A political marriage has been arranged between 16-year-old Princess Taoshira (Tashi) of the Blue Crescent Islands and 18-year-old Prince Ramil (Ram) of the country of Gerfal. They’re separated by a few hundred miles, a couple of other countries in between theirs, and a world of cultural differences. Both Tashi and Ram are completely appalled by the idea of the match, and it doesn’t get any better when they meet up, as Tashi’s government sends her to Gerfal to meet and wed Ram. But their countries need an alliance to fight against an aggressive and brutal warlord, Fergox Spearthrower of Holt (one of those in-between countries), and the marriage is needed, in the views of their rulers, to cement their alliance.
Tashi, frightened, takes refuge in stiff formality; Ram gets wasted and does his best to put Tashi off with his rude and uncouth behavior. They’re off on a horse ride that Ram’s father, the king of Gerfal, pushed them into when things go from awful to horrible: Tashi and Ram are kidnapped by a tough circus troupe working for Fergox, and thrown in a snow tiger’s cage for safekeeping and hiding (the tiger, luckily, is chained so it can’t reach them). Tashi and Ram have a series of trials, mishaps and adventures from that point on, including trials of Tashi’s previously unquestioned faith in her Goddess.
Dragonfly (2009) is a fast-paced and fun ride, and Tashi and Ram both have nice character development arcs, and a squeaky-clean romance gradually develops between them. Both have limitations in their worldviews and immaturities that they need to overcome. Ram’s father, King Lagan, has more depth than I would have expected. The villains of the story, Fergox and his sister, the Inkar Yellowtooth, are unmitigated villains, but do bring some personality to the tale.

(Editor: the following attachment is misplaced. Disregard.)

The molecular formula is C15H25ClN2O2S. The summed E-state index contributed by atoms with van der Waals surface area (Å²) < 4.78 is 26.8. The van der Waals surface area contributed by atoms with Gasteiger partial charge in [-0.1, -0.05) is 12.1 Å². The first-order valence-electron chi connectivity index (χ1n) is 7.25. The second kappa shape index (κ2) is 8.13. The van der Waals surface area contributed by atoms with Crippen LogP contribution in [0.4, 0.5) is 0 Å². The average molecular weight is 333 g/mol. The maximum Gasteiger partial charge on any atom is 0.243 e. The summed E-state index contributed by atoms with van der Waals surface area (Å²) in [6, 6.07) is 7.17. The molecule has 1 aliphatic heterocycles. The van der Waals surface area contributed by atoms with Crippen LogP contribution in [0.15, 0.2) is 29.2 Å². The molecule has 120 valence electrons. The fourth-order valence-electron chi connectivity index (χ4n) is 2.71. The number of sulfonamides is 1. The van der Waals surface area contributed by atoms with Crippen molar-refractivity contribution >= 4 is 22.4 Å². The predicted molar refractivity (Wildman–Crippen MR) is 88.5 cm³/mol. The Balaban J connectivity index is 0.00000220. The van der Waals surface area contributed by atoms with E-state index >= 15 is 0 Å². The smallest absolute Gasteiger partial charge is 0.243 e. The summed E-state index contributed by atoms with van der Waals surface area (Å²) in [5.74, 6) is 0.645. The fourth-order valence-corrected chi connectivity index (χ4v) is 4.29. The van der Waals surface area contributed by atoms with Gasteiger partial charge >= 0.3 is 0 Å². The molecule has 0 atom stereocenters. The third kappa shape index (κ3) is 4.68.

Published before the push for more racial and cultural sensitivity and inclusiveness in recent years, Dragonfly stumbles a little in that regard. In particular, I was annoyed by an unshakeable feeling that the author originally intended Tashi’s country and culture to be Japanese-like, but thought better of it for cultural appropriation reasons, and changed Tashi to have blonde hair … but without changing much about her country’s culture. So much about the Blue Crescent Islands echoes Japan: their culture is deeply formal, one of their arts is paper-folding laden with symbolism (Tashi’s symbol is the dragonfly), the upper classes wear ornate embroidered robes and white face paint, the map of the Blue Crescent Islands has a distinct resemblance to Japan. Even Tashi’s full name, Taoshira, sounds Japanese. Combining that with a fair-haired population creates an odd feeling of disconnect, if not actual discomfort.
Dragonfly is somewhat simplistic as far as characterization and writing style go. On the other hand, there’s also a fair amount of warfare, violent sword-fighting, and death in the plot. It’s not too gruesome, but it’s not handwaved either. I think I would have adored this fantasy and light romance when I was about thirteen years old, but for older readers who prefer more complex YA fantasy, Dragonfly may fall a little flat. On balance, Dragonfly seems like it would appeal most to young readers in the 10-15 age range, and I’d recommend it fairly enthusiastically for fantasy readers in that age group.